Tech: Links for 26th November, 2019

  1. “Basecamp says Basecamp Personal is designed “specifically for freelancers, students, families, and personal projects,” and with it, you can make spaces for up to three projects, work on these projects with up to 20 users, and store up to one gigabyte of data in those projects. The new tier seems to put Basecamp in direct competition with free tiers from other project management tools like Asana and Trello, as well as workplace chat software like Slack and Microsoft Teams.”
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    Basecamp launches a new, free tier of its project management software – and it is certainly worth signing up.
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  2. “The bus ticket theory is similar to Carlyle’s famous definition of genius as an infinite capacity for taking pains. But there are two differences. The bus ticket theory makes it clear that the source of this infinite capacity for taking pains is not infinite diligence, as Carlyle seems to have meant, but the sort of infinite interest that collectors have. It also adds an important qualification: an infinite capacity for taking pains about something that matters.”
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    Lots to  unpack in this latest essay by Paul Graham.
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  3. “As Kristal’s business grew, she needed help with all this unboxing and re-boxing, so she started looking for a prep center. There were about 15 at the time, she says, mostly in New Hampshire, Oregon, and Delaware, which have no sales tax. That way, sellers can enter the address of their prep center when they buy from Target’s website and pad their margins by a couple percent. Montana has no sales tax either, Kristal mused, and there wasn’t a single center in the online directory. Sensing an opportunity, she decided to give prepping a try. She chose a name — Selltec — and put it up on the directory, too.”
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    Who ever gets bored learning more about Amazon? Heard of a town called Roundup?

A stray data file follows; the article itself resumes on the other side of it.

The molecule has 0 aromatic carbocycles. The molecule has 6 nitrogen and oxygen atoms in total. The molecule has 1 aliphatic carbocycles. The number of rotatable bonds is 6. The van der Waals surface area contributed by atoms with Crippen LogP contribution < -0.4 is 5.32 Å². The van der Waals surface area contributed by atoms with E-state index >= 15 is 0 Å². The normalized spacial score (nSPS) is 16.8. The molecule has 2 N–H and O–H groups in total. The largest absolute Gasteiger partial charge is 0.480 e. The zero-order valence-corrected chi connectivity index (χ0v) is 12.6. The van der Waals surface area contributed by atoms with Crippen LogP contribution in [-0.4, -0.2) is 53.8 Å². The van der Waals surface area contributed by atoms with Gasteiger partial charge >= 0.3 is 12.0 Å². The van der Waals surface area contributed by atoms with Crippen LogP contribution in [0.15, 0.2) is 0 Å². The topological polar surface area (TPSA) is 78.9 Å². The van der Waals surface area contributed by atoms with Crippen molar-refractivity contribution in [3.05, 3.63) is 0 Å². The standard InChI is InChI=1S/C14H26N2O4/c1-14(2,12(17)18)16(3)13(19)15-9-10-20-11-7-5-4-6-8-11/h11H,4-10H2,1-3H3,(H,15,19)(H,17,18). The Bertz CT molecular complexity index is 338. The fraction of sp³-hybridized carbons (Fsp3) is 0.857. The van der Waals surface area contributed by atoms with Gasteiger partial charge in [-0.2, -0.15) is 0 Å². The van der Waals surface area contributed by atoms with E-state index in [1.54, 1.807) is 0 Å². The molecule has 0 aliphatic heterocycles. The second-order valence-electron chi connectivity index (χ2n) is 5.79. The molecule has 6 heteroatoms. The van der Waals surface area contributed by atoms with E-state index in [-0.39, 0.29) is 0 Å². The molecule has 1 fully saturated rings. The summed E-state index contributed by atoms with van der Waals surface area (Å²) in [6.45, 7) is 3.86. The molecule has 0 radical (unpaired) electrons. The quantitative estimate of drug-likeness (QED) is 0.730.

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  4. “These newfangled warehouses have come up in Bhiwandi — known for its century-old power looms industry which still exists in the interiors of the city — only in the last five years or so. Here, online retail companies such as Amazon, Flipkart, Nykaa, Pepperfry, Grofers and Bigbasket, among others, store their goods in what the industry calls fulfilment centres or FCs. When a customer places an order on one of these online platforms, the item ordered is packed in these FCs, sorted according to the delivery location and dispatched in a delivery vehicle for its final destination. Third-party logistics companies (called 3PLs) such as DHL, Blue Dart, DTDC, Safexpress — the entities that deliver these goods to the customers’ doorsteps — also have their own FCs here. Like a local train on a busy Mumbai station, a delivery truck enters and exits these centres every 30 seconds.”
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    Meanwhile, in Bhiwandi
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  5. “But Musk says he knows what went wrong, and explained things on Twitter. Right before the metal ball test, von Holzhausen smacked the door with a sledgehammer on stage to prove its durability (and unlike the glass, it was fine), and Musk says this impact “cracked base of glass,” which is why the windows subsequently smashed when hit by the ball.”
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    Ah ok then.

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